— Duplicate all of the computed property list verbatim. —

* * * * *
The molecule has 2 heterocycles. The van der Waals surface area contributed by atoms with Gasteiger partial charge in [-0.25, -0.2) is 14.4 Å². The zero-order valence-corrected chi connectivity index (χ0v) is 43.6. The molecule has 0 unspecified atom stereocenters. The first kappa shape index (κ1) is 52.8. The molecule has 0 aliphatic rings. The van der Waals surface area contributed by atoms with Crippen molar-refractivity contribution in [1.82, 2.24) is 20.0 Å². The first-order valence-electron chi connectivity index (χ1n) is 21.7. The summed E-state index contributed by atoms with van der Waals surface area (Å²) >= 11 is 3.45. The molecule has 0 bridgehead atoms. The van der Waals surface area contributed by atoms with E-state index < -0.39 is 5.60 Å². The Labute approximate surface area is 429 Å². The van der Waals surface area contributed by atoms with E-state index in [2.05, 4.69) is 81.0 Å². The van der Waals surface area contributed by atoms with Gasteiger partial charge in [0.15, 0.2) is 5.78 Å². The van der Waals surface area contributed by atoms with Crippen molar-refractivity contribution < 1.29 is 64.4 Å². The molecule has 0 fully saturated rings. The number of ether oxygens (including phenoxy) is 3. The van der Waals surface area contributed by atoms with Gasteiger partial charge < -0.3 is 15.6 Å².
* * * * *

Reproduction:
The molecule has 2 heterocycles. The van der Waals surface area contributed by atoms with Gasteiger partial charge in [-0.25, -0.2) is 14.4 Å². The zero-order valence-corrected chi connectivity index (χ0v) is 43.6. The molecule has 0 unspecified atom stereocenters. The first kappa shape index (κ1) is 52.8. The molecule has 0 aliphatic rings. The van der Waals surface area contributed by atoms with Crippen molar-refractivity contribution in [1.82, 2.24) is 20.0 Å². The first-order valence-electron chi connectivity index (χ1n) is 21.7. The summed E-state index contributed by atoms with van der Waals surface area (Å²) >= 11 is 3.45. The molecule has 0 bridgehead atoms. The van der Waals surface area contributed by atoms with E-state index < -0.39 is 5.60 Å². The Labute approximate surface area is 429 Å². The van der Waals surface area contributed by atoms with E-state index in [2.05, 4.69) is 81.0 Å². The van der Waals surface area contributed by atoms with Gasteiger partial charge in [0.15, 0.2) is 5.78 Å². The van der Waals surface area contributed by atoms with Crippen molar-refractivity contribution < 1.29 is 64.4 Å². The molecule has 0 fully saturated rings. The number of ether oxygens (including phenoxy) is 3. The van der Waals surface area contributed by atoms with Gasteiger partial charge < -0.3 is 15.6 Å².